The Oca of Peru (Oxalis tuberosa, syn. Oxalis crenate) is a herbaceous plant of Peruvian and Bolivian origin that belongs to the family of Oxalidaceae. Little known in our latitudes, it nevertheless deserves to be grown in the vegetable garden because its edible tuber, certainly very caloric, brings a good dose of energy to the body and displays a very interesting content of minerals, trace elements and vitamin C. Let’s discover together how to cultivate the Oca of Peru and also see how to harvest and preserve its delicious tubers as big as beautiful nuts.
Sow the Oca of Peru
Sowing can be done from the beginning of April if you live in one of our southernmost regions. To do this, each tuber is placed in a planting hole 6 cm deep and covered with good soil, loose, light and rich. We finish with a copious watering in rain. It remains to ensure that the soil remains moist.
Many gardeners prefer not to sow the Oca of Peru because they are well aware that this plant is not not at all rustic. They opt for thepurchase of seedlings in pots in order to start their culture during the spring but under shelter, in order to limit the risks and in fine to save time. In this season, in our country, the temperatures are indeed still often too low to be suitable for this exotic plant. It is only when the risks of late frosts have completely disappeared that one can plant them in the ground.
Pour plant the Oca of Peruit suffices to respect the following points.
- Dig a hole 6 to 8 cm deep for each seedling in pot or from seedlings,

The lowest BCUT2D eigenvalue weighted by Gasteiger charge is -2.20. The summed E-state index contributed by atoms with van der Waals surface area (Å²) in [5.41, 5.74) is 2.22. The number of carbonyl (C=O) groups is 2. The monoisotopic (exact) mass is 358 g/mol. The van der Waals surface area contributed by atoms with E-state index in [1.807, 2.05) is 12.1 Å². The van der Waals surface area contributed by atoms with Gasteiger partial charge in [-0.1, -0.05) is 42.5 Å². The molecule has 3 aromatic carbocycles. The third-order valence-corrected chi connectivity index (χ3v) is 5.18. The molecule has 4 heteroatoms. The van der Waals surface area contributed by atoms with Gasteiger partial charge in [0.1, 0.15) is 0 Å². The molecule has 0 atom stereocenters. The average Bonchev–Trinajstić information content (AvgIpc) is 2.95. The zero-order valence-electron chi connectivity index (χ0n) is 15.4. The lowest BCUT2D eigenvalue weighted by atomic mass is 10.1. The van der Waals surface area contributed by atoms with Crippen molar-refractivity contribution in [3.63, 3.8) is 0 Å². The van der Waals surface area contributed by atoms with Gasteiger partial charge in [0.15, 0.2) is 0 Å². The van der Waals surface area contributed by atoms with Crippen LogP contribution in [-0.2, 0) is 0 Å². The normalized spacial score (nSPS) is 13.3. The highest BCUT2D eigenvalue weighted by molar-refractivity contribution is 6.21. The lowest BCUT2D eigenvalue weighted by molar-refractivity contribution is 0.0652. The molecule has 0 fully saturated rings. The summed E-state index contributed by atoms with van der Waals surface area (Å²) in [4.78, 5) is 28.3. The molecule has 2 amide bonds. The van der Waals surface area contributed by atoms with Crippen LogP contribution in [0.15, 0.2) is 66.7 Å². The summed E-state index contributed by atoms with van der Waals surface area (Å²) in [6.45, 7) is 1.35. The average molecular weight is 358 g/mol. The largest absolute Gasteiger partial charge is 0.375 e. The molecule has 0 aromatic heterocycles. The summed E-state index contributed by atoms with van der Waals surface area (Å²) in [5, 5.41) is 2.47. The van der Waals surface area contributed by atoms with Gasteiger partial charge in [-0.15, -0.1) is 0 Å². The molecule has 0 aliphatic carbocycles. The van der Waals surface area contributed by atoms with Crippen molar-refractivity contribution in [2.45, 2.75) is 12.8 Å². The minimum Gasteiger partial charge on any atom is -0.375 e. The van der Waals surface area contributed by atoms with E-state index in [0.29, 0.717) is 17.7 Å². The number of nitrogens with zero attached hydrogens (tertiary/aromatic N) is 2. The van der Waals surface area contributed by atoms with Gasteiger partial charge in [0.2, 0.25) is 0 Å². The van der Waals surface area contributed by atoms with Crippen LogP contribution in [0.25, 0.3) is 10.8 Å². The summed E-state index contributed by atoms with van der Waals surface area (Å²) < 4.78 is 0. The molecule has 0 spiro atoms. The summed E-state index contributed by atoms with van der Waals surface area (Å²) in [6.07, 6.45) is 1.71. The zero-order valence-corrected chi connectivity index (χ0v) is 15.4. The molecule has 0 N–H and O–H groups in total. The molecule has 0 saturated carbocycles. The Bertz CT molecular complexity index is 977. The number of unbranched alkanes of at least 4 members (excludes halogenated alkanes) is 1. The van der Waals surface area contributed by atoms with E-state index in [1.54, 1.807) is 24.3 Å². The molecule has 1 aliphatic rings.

- Respect a distance of 50 cm between the holes of the same board and 80 to 100 cm between two boards or two rows.
- Install the seedlings in the holes.
- Tamp very lightly.
- Water in fine rain quite generously.
When planting Peruvian ocas, it is very important to provide enough space so that, once well developed, the foliage of each subject can benefit from a good ventilation. This is also an essential point in gardening to keep vegetables and ornamental plants healthy.
Growing Peruvian Oca
The Oca of Peru likes to be installed under the sun, sheltered from the prevailing winds, in a light, well-drained and very fertile soil rich in humus. He does not tolerate heavy soils and sticky or too compact.
It is possible to cultivate several varieties of Oca from Peru. They are very similar nutritionally and taste-wise. Their difference is mainly due to the color of the tuber which can be carmine red with white areas, or even creamy white, purple or even ocher streaked with red and pink. Note, however, that the red color turns pink when cooked.
Their delicious flavor subtly evokes fresh apples and chestnuts and you can also perceive a slight lemony note. We distinguish a hint of acidity refreshing due to the oxalic acid contained in the tubers. It is for this reason, moreover, that this food is not recommended for rheumatics as well as for people suffering fromUratic or gouty arthropathya disease commonly referred to as gout.
Maintaining the Oca of Peru